Take a deep breath. Now, repeat.
It gets harder and harder to do that the higher you go, but there’s never a point where the atmosphere just stops. Like an aging celebrity, it just kind of faaaaaaades away….. which raises the question, where does the world end and space begin?
By convention, we’ve decided it’s the Kármán Line, which is 100 km. (62 mi.) above sea level. It’s named after Theodore von Kármán (1881–1963), a Hungarian-American aeronautical engineer who was the first to calculate that above this altitude the atmosphere is so thin that the speed necessary to maintain sufficient aerodynamic lift surpasses orbital velocity. In other words, at that point you may as well trade your wings for rockets.
For reference, the troposphere, where we live, extends to about 16 km. (10 mi.) above sea level, but only at the equator. At the poles, it ends a mere 8 km. (5 mi.) up. The stratosphere, where we send weather balloons and where we’d like to send our in-laws, extends from there to about 50 km. (31 mi.) above sea level — again, depending where you are on the planet. The mesosphere, where most meteors flare up, extends to about 85 km. (53 mi.) above sea level.
The thermosphere, which includes the Kármán Line, extends to about 690 km., or 429 mi. This is where most of our rockets go and where the International Space Station (400 km./ 250 mi.) hangs out, as well as the northern and southern auroras, which are at about the same height as the Kármán Line.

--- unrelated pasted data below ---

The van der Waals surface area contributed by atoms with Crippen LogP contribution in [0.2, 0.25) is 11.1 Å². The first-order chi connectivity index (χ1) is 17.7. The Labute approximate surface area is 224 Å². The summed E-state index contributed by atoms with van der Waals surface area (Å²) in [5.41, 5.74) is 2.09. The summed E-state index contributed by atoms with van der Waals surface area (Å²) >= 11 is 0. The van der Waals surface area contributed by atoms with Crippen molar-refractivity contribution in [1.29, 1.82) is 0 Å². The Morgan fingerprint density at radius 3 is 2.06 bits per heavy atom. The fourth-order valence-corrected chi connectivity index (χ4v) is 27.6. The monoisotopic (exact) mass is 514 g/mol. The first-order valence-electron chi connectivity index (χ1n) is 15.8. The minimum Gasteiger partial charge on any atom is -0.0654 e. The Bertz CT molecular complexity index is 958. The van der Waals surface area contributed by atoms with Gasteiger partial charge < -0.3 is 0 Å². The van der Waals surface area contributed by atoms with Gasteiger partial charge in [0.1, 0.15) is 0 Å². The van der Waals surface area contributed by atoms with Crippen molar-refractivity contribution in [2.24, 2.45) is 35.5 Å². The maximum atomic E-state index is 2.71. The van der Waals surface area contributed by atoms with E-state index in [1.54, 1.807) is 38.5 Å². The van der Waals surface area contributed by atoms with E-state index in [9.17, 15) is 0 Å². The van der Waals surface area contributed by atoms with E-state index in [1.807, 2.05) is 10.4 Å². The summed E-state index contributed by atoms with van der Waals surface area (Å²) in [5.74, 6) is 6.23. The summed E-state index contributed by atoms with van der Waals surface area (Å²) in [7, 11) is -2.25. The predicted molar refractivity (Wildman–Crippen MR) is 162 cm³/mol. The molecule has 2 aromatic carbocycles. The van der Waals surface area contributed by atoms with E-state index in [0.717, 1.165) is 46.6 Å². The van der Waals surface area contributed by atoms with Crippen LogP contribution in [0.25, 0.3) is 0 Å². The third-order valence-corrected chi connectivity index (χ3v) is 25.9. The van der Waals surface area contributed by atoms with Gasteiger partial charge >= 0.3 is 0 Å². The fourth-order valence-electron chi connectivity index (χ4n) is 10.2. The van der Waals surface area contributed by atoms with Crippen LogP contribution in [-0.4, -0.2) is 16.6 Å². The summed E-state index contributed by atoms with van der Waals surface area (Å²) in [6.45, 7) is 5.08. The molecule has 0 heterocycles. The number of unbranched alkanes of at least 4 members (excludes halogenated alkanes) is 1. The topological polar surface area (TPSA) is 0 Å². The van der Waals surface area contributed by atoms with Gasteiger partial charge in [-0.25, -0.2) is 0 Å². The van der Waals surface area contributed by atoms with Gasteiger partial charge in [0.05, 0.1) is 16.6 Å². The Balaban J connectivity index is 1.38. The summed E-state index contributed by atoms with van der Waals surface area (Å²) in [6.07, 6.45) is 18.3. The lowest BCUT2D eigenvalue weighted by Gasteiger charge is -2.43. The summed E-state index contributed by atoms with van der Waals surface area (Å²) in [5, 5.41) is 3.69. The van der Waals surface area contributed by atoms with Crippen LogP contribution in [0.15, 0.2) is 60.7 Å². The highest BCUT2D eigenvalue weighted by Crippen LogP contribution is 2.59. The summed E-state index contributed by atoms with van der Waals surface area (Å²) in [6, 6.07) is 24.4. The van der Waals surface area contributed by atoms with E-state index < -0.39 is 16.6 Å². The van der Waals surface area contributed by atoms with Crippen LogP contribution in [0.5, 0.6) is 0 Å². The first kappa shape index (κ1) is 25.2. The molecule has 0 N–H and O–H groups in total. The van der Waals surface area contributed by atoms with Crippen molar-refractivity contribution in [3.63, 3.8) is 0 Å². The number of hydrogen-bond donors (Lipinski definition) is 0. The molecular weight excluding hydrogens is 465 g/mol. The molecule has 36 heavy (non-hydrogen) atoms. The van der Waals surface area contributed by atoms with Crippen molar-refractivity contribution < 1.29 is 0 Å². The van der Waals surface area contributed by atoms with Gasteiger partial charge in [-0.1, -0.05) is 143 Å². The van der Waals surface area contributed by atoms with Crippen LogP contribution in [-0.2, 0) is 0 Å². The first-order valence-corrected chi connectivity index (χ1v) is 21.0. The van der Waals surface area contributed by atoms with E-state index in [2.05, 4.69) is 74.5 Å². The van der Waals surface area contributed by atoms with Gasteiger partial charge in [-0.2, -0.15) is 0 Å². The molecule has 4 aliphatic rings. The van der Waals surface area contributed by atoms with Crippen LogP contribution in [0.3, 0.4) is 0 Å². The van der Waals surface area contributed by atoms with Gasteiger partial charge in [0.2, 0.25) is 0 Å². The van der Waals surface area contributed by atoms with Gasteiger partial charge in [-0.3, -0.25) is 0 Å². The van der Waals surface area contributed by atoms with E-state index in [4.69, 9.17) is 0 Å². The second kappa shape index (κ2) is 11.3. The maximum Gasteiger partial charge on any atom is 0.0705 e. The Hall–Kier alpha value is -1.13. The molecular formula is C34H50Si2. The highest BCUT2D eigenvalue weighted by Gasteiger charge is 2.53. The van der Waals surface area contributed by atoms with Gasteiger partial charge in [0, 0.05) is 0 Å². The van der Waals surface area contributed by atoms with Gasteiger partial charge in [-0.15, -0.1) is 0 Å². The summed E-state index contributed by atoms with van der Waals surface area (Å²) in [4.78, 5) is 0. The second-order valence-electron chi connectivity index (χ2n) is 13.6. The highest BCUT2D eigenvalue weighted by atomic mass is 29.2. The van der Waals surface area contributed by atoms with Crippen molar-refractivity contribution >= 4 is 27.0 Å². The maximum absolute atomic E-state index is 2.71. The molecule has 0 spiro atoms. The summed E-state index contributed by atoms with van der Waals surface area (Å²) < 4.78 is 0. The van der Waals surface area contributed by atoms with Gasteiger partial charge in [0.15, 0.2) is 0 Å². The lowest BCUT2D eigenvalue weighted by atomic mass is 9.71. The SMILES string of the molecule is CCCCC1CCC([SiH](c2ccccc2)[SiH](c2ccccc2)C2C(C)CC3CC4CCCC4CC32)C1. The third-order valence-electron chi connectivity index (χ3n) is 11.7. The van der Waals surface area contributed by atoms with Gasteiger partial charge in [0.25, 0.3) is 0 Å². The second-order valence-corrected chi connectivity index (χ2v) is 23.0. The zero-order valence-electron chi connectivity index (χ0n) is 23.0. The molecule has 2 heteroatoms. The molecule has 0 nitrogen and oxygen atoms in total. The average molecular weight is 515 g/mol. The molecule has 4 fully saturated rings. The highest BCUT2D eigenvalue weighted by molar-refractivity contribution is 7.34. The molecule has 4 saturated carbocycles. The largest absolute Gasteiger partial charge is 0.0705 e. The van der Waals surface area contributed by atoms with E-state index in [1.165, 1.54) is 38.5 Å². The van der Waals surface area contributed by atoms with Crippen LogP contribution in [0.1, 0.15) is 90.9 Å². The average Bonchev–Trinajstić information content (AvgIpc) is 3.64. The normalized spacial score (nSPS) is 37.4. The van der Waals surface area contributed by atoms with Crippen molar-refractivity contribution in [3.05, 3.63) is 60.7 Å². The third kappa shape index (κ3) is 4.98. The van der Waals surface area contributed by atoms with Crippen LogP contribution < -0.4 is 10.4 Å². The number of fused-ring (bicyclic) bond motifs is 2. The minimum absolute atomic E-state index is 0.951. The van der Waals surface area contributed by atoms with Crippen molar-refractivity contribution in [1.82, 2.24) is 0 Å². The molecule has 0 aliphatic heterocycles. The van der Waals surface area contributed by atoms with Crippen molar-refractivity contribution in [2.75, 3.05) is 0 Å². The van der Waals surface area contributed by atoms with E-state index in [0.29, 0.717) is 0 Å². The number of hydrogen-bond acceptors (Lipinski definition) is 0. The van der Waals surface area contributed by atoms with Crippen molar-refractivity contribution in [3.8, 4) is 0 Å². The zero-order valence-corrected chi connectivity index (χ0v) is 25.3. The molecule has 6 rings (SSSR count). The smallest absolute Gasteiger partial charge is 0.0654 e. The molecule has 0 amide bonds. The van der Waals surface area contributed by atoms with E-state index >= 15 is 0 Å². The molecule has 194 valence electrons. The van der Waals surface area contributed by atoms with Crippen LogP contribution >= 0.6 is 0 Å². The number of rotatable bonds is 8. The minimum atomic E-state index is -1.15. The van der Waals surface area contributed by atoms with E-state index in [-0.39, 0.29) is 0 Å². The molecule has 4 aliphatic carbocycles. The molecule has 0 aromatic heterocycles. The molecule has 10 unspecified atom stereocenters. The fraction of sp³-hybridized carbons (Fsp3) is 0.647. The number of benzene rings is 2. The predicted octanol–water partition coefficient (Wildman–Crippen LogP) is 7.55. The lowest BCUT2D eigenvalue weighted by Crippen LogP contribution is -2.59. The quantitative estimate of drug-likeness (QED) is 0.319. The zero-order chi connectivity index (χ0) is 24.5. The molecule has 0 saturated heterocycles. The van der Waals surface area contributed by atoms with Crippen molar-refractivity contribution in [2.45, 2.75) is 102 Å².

But “space” at that point is not a complete void. In fact, trace gases continue fading to about 10,000 km. (6,214 mi.) above sea level, which is more than the radius of the Earth! (Mean: 6,371 km./ 3,959 mi., although it’s less at the poles and more at the equator.)
But then, nothing says space has to be a total void. There’s all kinds of stuff out there — space dust, solar winds, alien microbes, the remnants of Krypton, my hopes and dreams, etc. — it’s just few and far between. And wherever you want to draw the line, it doesn’t make much sense to say the ISS is not in space, which is why everybody likes Kármán’s definition — except NASA, which actually puts the boundary lower.
What all that means is, if you draw a circle with a 62-mile radius around your house, everything outside it is further away than outer space. If you live in Los Angeles proper, you are closer to outer space than to San Bernardino, or even parts of Orange County. Where I live, I’m closer to outer space than to any major city by a factor of three.
Look up and think about that.